So the problem of Tolkien's treatment of women is just part of a larger set of issues in his work.

        Response from sarahstitcher:

Also, Tolkien's intention in Middle Earth in general and in LOTR as well, was to write mythology. The characters in mythology should not be mistaken for role models in society. It's even more pronounced in the Sil, of course. And this is in addition to the influences/streams/tendencies/upbringing etc. that has already been mentioned.

             Response from Varda:

Don't you think myths are role models, as they transcend societal norms,and we should do what is right, not what society demands?

Not many writers set out to write myth, deliberately, although some (like Shakespeare) create them from the excellence of their writing. Hamlet has created the myth of the sullen, disaffected young man. Who actually has a reason to be sullen and disaffected, but James Dean did the same thing without a reason, so the myth was true for two very different societies.

Tolkien's creations are less myths than archetypes, for they are often not human, and sometimes lack human traits. His Gandalf is an archetypal wizard, a true myth, but not in any way that could influence our perception of people, whereas we all know a sullen young man.

I think Tolkien succeeded in creating myths, but not in the high, idealistic sense he wanted. The recurring theme in his fiction is the impossibly beautiful Elf maiden, who falls in love with a mortal. But that has not impacted on modern sensibilities. What has is Gollum, the eternal addict, and Frodo, the little hero who takes on an evil giant and defeats him at the cost of his own sanity. Parallels with drug or power junkies for Gollum, and little people who take on great corporations for Frodo are obvious, as is the difficulty people have with remote, impossibily beautiful and virtuous Elf-princesses. Tolkien idealised women, and his myths followed suit. But the modern world has not taken up that myth, but has seized upon other, perhaps more true ones anyway, of the soul-destroying nature of addiction, and the saving power of friendship in Sam's self-sacrificing love for Frodo.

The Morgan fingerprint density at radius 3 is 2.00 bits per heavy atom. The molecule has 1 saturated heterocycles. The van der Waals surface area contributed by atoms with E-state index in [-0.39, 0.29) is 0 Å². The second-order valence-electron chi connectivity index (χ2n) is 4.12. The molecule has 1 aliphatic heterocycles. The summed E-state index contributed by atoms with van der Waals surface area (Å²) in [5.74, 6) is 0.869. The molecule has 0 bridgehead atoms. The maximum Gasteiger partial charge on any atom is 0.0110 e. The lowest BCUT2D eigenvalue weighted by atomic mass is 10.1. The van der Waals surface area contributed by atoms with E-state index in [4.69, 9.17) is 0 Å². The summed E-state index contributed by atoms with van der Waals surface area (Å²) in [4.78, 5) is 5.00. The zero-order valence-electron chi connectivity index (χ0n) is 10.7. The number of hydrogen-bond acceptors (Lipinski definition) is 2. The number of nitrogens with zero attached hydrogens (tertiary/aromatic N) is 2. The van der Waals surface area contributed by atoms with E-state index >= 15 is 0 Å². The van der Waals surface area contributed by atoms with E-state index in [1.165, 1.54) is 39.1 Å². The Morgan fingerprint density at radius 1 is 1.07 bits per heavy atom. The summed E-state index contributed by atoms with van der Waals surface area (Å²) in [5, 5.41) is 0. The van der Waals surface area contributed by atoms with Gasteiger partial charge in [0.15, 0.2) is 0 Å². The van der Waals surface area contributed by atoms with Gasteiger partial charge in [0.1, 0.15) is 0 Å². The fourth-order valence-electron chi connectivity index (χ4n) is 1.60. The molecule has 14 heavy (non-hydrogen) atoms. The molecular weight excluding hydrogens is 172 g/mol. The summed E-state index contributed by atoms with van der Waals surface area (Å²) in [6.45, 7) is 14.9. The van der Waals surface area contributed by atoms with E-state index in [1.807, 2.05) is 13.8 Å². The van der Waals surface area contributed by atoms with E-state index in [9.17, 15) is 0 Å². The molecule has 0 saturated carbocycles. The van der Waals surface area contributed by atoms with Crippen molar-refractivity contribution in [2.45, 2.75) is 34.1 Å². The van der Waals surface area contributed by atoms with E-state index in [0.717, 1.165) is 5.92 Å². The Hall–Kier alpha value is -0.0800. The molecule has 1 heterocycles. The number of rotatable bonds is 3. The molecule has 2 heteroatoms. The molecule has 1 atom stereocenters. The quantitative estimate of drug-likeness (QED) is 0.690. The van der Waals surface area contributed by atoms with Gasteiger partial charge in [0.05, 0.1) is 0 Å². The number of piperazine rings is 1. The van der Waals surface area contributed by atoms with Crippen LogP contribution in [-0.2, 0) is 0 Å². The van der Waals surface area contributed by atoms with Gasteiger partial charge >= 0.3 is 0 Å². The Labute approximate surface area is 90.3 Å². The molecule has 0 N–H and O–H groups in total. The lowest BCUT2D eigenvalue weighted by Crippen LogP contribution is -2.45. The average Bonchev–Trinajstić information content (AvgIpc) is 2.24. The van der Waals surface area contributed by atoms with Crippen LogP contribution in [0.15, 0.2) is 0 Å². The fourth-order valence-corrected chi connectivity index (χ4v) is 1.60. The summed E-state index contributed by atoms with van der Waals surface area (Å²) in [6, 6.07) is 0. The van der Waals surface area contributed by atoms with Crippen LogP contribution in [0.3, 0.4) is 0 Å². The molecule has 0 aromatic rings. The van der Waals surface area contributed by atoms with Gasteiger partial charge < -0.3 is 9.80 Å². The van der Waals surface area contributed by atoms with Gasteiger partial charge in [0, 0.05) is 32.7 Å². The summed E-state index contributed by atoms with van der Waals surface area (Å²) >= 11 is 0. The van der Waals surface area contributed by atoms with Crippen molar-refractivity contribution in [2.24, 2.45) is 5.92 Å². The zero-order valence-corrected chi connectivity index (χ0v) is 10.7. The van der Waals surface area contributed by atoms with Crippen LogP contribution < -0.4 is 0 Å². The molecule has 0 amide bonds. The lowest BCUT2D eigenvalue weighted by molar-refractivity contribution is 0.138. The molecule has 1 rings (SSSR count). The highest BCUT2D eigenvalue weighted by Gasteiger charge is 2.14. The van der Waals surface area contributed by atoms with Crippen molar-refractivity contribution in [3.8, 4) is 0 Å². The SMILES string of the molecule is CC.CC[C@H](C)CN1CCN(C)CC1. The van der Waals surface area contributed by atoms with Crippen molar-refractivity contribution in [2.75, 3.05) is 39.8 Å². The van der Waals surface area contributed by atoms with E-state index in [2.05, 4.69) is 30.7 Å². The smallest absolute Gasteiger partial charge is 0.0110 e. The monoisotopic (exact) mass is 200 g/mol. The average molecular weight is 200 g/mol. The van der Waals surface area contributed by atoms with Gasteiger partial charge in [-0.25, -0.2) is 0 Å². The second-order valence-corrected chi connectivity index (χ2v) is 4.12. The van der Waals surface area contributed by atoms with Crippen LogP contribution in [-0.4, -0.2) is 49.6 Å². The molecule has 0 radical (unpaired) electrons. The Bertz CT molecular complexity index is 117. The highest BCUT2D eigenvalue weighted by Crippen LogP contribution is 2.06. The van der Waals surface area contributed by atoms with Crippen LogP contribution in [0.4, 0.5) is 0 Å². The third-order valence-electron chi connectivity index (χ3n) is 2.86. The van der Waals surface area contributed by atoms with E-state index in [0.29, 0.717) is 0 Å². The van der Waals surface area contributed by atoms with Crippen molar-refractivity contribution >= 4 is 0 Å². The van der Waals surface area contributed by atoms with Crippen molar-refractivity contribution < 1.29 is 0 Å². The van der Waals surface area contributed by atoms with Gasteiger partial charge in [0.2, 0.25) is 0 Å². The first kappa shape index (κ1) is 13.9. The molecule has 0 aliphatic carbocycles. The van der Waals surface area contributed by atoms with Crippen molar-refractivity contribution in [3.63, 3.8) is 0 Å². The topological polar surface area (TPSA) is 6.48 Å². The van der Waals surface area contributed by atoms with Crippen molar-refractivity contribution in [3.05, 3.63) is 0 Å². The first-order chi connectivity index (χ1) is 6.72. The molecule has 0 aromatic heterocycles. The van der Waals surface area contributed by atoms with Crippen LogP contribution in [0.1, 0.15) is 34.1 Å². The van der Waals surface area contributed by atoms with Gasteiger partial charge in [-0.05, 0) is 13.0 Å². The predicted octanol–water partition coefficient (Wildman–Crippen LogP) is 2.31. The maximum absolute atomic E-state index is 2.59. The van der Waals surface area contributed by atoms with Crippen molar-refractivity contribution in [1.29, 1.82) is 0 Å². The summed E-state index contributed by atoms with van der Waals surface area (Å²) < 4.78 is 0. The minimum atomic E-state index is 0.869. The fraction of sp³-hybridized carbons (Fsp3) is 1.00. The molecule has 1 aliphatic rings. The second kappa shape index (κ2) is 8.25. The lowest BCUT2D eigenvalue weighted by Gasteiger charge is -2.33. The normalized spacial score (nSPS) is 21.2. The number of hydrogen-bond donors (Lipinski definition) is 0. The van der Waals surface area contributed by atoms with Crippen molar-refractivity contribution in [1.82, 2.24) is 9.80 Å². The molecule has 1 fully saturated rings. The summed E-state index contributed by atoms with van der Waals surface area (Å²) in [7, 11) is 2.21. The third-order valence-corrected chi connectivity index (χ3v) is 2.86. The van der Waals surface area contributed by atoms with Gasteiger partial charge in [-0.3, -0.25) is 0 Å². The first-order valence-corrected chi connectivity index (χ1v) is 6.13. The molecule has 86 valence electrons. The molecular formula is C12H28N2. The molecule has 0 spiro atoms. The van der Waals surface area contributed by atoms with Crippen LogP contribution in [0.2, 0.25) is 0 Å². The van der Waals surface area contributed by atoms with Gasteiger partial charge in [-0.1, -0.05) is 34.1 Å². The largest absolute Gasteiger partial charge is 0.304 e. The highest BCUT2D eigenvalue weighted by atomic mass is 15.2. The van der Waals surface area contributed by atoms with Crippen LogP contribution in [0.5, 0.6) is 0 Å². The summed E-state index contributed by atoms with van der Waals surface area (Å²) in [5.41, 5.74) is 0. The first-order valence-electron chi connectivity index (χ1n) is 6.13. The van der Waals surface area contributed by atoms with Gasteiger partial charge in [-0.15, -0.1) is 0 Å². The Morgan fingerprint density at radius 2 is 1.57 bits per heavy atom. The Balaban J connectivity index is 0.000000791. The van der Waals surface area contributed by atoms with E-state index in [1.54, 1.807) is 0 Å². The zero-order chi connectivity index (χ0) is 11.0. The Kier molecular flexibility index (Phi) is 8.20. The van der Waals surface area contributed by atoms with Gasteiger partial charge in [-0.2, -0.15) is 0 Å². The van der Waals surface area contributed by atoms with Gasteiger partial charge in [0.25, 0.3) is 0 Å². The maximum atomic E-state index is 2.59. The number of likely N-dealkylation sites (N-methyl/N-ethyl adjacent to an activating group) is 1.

And sadly, these myths are predominantly male. They are relevant to our society and they were to Victorian society as well, but the relevance of the Elves is less sure, and the Elf-princesses less again. There is Galadriel, but she is not a typical Elf, and her beauty and power, her magic wood and her machiavellianism makes her closer to the myth of an Enchantress, which is what Tolkien strives to move his Elves away from, as Witch kings and their like are on the 'other 'side, the Dark side, hehe.

Thanks, Sarah....more food for thought...

    Reply from Orangeblossom Took:
       I think you are right about myths and about Tolkien's myths, Varda. I can relate to and even Gollum but not Arwen and myths are the templates we use in our lives.

Response from sarahstitcher:

Myth operates on a much deeper level than role models. The union of Luthien and Beren, or Arwen and Aragorn, isn't simply about a man meeting an impossibly beautiful woman and marrying her. It's also about integrating different aspects of a single person's being, whether that person is male or female. Each of us has these different aspects, and in a story they get represented as separate characters who join together. I'm afraid it's a little late at night for me to go into more depth here, but in this respect, it *matters* that Aragorn marries Arwen and not Eowyn, for instance. And what makes Arwen "miss right" isn't about her *doing* but her *being*.